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Quote from: jasonrandolph
I think the real value is in the response from Canon and Nikon.  I really don't want to switch from Nikon, because I know it and like it.  If the A850 drives Nikon to introduce a D700X/D800/whatever at an affordable price, I will stay with Nikon.  For those of you who have big investments in full-frame glass, when it comes time to replace your D700/5D, you'll have Sony to thank in part for making the new bodies much more affordable.  So, to echo Michael's comment, "Well played, Sony."


I agree. I will now hope my 5D lasts a while longer, to see what Canon comes up with as a 5D Mk3 or some other model.
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BJL
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« Reply #6 on: August 27, 2009, 12:25:37 PM »
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Quote from: JeffKohn
I still think the lack of sensor-based LiveView is a fatal flaw for serious tripod work in the field or in the studio though.
That is mysterious, since the new Sony A500 and A550 do both have sensor-based LiveView, under the name "MF check Live View", and Sony's EXMOR CMOS sensors are capable of LiveView. Sony seems committed to the idea that a camera with LiveView must include its "fast AF Live View" option, which requires a second sensor in the OVF and forces the use of a low quality, rather low magnification penta-mirror OVF, not suitable in a $2,000 body.

Otherwise, I like Sony's approach to 24x36mm format of leaving the high frame rate action camera sector to Canon and Nikon and instead pursuing the high resolution, low to medium ISO speed "medium format replacement" market. I wonder how well the new 28-75/2.8, apparently a modified version of the $400 Tamron, will keep up with the sensor.
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jwhee0615
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« Reply #7 on: August 27, 2009, 12:44:30 PM »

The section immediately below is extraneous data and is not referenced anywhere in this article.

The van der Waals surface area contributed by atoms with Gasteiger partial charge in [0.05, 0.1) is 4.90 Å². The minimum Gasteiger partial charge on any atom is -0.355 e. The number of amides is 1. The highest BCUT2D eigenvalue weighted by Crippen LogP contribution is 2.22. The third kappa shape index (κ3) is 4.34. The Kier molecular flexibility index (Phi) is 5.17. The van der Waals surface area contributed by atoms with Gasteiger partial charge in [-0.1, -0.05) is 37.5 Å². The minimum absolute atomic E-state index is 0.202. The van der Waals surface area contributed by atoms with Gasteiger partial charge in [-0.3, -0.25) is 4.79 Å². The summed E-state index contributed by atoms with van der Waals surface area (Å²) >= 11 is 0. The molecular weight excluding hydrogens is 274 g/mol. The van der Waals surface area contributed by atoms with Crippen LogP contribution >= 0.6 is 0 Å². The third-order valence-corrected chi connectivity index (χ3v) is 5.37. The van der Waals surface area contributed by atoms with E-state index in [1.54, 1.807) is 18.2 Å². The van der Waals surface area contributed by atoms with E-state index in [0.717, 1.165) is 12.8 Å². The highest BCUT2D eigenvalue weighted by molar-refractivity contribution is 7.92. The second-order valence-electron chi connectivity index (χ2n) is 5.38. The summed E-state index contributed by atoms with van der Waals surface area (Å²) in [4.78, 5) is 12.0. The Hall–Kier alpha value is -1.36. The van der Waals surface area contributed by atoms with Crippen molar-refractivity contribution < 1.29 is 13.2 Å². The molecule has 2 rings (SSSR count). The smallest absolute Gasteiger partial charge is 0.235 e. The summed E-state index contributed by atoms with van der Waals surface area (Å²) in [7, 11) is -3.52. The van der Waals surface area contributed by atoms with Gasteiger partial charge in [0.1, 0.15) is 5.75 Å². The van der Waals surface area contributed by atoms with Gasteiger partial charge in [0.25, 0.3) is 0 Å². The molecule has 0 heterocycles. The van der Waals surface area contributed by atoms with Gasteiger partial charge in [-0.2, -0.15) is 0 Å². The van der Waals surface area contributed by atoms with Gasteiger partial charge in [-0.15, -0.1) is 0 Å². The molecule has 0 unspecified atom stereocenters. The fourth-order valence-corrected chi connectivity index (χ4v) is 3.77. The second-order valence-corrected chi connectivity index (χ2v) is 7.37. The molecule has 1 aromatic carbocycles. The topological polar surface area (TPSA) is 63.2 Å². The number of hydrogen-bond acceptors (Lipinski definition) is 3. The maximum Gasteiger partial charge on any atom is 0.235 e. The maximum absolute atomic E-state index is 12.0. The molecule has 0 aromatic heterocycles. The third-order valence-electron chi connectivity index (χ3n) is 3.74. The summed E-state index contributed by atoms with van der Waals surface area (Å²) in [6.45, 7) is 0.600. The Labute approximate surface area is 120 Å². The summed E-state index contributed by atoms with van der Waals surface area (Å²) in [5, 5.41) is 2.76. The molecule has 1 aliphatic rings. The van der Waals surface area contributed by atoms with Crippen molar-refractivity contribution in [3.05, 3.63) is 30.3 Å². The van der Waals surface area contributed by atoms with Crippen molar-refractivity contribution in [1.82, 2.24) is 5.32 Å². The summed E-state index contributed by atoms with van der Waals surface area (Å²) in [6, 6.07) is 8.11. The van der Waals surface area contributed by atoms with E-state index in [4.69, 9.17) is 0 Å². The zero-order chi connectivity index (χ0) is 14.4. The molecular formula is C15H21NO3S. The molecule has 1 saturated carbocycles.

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My concern is that every Sony product that I have owned over the years has been crap. It has broken prematurely and they like to charge high flat rates for repair. I wonder if these DSLR's will be of higher quality. I agree that the best for me is to force Canon to get on their game and compete aggressively with Sony.
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pete_truman
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« Reply #8 on: August 27, 2009, 01:08:57 PM »
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I think this is excellent news and should hopefully prevent the complacency that Canon and Nikon appear to have (had?). It's interesting how quickly the Sony machine have come from nearly nowhere to become a clear competitor with the DSLR market. Will not be switching, but will not say never!
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Pete Truman
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« Reply #9 on: August 27, 2009, 01:16:44 PM »
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Quote from: pete_truman
Will not be switching, but will not say never!


Agreed. This is a very compelling offering - certainly coupled with the 24-70 Zeiss.

[Thinking out loud] Say that the 850 plus 24-70 is $3600, what would I want to pay for a D3xlite / D700x body for use with my existing Nikon lenses 24-70, 70-200 and 14-24 (and SB900), bearing in mind a couple of advantages that the new Nikon (think flash, AF) will presumably have over the 850?

Mark

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douglasf13